And if Ysgol Bro Dinefwr follows through on this, they should also be able to offer a full suite of 24 subjects at 14-19.

Have you been able to track down anything similar from Ysgol Dyffryn Aman, also moving to 2B? Their 2012/13 prospectus offers 3 choices of medium based solely on parental choice:
(1) WM Technology, Geography, History, RE, Art, Music, Drama, Information Technology, PE.
(2) WM Technology, Art, Music, Drama, Information Technology, PE.
(3) EM.

Option 1 would already seem to be enough for 80% at KS3, but it remains to be seen whether the 14-19 options will really be 24 WM subjects. At the moment, only Welsh, Geography, History, RE, Music and Drama can be studied to AS and A level (6 out of 30).

By the way, in the Ysgol Bro Dinefwr catchment area Ysgol Llandybïe is also DS, but again the EM is smaller than the WM stream. Sir Gâr lists it as TR: all KS1 learners are WM, but they still have the choice of medium at KS2.

As for Ysgol y Ddwylan, I know nothing since the parents' meeting with SBECTRWM on 7 March. The Head said, "The company will provide feedback from the evening to the Governing Body and I will communicate with you further in the next month to provide you with an update."

Does anybody have an update?

MH said...

As I've tried to say, moving from 2C to 2B is not necessarily an upward step in terms of how much is taught in Welsh. A 2B school teaching 80% of subjects in Welsh to 20% of its students could be described as "16% Welsh". A 2C school teaching 75% of subjects in Welsh to 80% of its students would be "60% Welsh". So things depend much more on the policy of the individual school than on how it is classified by the WG.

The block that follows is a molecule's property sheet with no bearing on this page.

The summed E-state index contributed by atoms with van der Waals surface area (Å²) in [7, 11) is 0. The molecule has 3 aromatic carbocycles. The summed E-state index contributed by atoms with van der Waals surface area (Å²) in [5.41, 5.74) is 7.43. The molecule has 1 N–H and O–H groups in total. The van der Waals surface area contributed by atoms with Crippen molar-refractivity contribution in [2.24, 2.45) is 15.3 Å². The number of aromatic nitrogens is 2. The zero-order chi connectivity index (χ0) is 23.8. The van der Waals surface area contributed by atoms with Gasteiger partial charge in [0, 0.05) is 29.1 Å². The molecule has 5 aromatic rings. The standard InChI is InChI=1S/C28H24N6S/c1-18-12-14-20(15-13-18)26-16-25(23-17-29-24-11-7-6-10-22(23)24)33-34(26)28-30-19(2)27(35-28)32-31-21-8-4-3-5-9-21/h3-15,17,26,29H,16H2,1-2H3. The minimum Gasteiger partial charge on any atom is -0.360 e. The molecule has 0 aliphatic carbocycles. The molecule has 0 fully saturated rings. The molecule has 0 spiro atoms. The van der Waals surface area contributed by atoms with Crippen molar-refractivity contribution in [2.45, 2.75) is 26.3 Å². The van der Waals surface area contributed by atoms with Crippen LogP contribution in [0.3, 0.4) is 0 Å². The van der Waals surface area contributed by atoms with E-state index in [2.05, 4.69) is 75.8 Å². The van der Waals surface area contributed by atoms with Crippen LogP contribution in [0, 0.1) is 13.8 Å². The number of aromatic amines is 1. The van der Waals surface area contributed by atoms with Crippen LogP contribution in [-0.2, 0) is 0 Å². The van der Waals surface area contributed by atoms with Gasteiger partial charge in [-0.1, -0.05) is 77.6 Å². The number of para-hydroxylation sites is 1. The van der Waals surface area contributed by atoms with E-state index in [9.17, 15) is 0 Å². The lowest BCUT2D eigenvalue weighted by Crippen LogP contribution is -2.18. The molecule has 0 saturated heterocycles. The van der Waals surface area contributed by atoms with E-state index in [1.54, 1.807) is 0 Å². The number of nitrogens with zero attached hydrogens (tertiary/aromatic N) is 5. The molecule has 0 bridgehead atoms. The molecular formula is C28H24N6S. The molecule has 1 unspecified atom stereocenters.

Doing a bit of Googling, I found this report by the council from November last year. Section 4.1.3 suggests that he council was "eager to ensure a strong policy in favour of Welsh underpins" Bro Dinefwr (Dyffryn Twyi). So fair play to the council, they've done what they said they would.

The same section notes that in Dyffryn Aman the number of students studying 80% of lessons through the medium of Welsh rose from 28 in 2008 to 126 in 2012. That's a very positive change.

Looking at section 4.3 of the same report, it says that the percentage of students "continuing with Welsh education" (which I think must mean when making the switch between primary and secondary) went up from 26% to 64%. The numbers and percentages don't immediately equate, but this is probably because of DS schools and the EM school at Tycroes. Fy Ysgol Leol shows that there were 238 in Year 7 in 2012. 126 out of 238 = 53% doing at least 80% of their lessons in Welsh, which (using the calculation I did before) makes Year 7 at least "42% Welsh". That's not too shabby. And of course it will improve as the 64% who continue gets higher.

So the bottom line is that Dyffryn Aman does now seem to be offering 80% of subjects in Welsh at KS3, and if this continues into KS4 it will therefore become a 2B school without any problem. That was the intention as laid out in this document. The more pertinent question will be how many of the students will study how many of the subjects in Welsh at KS4. There'll probably be some drop off, but those who take WFL and some subjects in Welsh will at least be competently bilingual, and that's what really matters.

The fount of all knowledge at Sbectrwm will be Colonel Gwyn, Cefin Campbell. If nobody else reading this can say what's happening at Y Ddwylan, email him.

Emlyn Uwch Cych said...

The Dyffryn Aman data really seems positive. A journey of a thousand miles starts with a single step.